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Where now for the NHS reforms?

BMJ 1994; 309 doi: (Published 06 August 1994) Cite this as: BMJ 1994;309:351
  1. C Ham

    Last week saw the publication of a series of reports on the role of the Department of Health and the management of the new NHS (see p 357).1 These reports were commissioned in the light of the functions and manpower review and the decision to abolish regional health authorities and merge district health authorities and family health services authorities.2 The result of ministerial deliberations and Treasury intervention will be a substantial reduction in the number of civil servants in the Department of Health. There will also be tight controls over the number of staff employed in the new regional offices of the NHS Executive and a move to accelerate joint commissioning between district health authorities and family health services authorities. This all adds up to a further period of major structural change as the government seeks to get the organisation right.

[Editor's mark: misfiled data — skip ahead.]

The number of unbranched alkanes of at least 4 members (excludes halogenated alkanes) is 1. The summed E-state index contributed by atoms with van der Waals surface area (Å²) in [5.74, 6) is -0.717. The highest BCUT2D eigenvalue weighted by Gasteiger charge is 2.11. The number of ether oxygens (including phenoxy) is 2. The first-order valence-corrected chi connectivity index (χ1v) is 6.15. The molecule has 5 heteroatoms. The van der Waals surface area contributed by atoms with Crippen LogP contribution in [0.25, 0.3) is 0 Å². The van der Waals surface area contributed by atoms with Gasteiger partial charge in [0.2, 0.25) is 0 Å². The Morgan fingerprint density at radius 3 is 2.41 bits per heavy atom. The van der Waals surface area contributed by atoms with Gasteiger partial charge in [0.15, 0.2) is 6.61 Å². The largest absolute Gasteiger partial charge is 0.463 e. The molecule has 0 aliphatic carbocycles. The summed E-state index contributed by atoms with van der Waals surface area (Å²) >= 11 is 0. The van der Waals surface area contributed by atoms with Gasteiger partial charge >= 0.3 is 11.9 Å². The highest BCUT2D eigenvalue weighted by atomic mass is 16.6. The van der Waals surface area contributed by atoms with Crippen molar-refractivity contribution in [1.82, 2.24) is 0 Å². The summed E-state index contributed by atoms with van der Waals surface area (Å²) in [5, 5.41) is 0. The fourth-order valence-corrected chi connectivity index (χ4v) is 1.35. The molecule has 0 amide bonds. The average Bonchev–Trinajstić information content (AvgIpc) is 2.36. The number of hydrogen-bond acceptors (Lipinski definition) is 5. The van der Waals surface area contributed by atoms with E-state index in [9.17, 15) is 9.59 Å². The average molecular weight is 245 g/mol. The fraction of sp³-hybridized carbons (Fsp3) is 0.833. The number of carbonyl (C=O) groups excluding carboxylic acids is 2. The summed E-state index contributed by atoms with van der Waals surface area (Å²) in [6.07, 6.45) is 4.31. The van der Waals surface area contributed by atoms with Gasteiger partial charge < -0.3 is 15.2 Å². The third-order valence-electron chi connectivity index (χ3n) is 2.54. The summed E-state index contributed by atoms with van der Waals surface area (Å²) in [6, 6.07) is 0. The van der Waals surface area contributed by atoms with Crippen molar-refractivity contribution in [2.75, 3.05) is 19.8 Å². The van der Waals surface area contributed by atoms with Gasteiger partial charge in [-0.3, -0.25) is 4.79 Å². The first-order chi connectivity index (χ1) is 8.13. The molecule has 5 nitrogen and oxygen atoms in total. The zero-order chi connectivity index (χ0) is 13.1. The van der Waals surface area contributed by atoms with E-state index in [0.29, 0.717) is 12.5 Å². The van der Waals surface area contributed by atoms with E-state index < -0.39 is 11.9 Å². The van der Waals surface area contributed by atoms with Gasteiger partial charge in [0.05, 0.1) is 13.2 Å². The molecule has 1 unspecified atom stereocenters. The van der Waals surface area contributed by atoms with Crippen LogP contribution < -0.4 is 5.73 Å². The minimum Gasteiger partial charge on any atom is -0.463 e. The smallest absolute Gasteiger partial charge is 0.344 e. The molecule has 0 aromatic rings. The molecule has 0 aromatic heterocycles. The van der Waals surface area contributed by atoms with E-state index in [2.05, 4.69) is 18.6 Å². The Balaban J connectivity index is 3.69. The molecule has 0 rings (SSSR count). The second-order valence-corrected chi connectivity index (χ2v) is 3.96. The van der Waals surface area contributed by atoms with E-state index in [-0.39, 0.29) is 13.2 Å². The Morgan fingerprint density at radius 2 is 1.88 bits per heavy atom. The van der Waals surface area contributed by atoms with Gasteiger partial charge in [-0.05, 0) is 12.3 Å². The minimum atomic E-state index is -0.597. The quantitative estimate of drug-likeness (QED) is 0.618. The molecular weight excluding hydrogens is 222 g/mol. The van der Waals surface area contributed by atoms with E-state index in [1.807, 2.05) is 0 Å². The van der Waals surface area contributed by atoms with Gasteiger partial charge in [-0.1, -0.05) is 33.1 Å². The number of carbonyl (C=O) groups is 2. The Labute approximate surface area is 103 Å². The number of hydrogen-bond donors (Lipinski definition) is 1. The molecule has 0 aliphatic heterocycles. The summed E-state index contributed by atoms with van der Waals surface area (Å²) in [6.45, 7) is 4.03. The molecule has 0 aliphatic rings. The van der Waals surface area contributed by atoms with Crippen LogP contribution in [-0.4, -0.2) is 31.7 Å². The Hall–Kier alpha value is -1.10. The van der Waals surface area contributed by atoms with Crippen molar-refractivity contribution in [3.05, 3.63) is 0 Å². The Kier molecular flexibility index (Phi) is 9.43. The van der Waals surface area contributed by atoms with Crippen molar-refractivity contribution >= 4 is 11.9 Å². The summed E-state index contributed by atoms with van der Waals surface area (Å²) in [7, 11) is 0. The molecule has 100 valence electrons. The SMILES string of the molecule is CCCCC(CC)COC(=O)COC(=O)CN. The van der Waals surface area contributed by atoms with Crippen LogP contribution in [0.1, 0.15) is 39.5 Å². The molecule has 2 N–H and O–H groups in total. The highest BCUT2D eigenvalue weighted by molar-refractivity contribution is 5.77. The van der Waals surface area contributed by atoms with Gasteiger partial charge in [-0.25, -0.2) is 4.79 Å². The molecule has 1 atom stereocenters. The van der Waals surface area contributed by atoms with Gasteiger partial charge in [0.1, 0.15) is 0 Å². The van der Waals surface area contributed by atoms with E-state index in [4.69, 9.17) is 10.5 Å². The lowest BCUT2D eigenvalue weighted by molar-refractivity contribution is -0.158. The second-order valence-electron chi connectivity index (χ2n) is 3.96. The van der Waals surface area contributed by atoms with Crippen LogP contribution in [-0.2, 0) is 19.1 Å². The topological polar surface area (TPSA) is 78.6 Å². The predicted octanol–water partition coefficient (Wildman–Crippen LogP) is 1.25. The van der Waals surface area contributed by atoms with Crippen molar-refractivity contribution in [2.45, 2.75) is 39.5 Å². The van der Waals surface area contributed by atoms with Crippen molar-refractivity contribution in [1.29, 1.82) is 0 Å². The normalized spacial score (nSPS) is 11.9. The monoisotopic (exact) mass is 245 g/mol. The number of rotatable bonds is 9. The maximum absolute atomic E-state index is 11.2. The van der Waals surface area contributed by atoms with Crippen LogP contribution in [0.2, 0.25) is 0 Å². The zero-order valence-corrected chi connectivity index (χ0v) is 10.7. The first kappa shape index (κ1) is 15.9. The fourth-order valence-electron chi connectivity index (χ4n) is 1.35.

While many of the planned changes are sensible in their own right, taken together they will undoubtedly divert scarce managerial time and attention away from the real issues facing the health services. These are less to do with structure and management than with the future direction of the NHS itself. As things stand, there is no coherent strategy guiding the development of the NHS and there is a suspicion that the current occupants of Richmond House are not much interested in developing one. Tactics have come to dominate strategy, and ministers have seemed more concerned with keeping the NHS out of the headlines than with articulating a clear vision for the future.

    Some people will argue that this is unfair and ignores the health strategy set out in the The Health of the Nation3 for England and in its sister documents for the rest …

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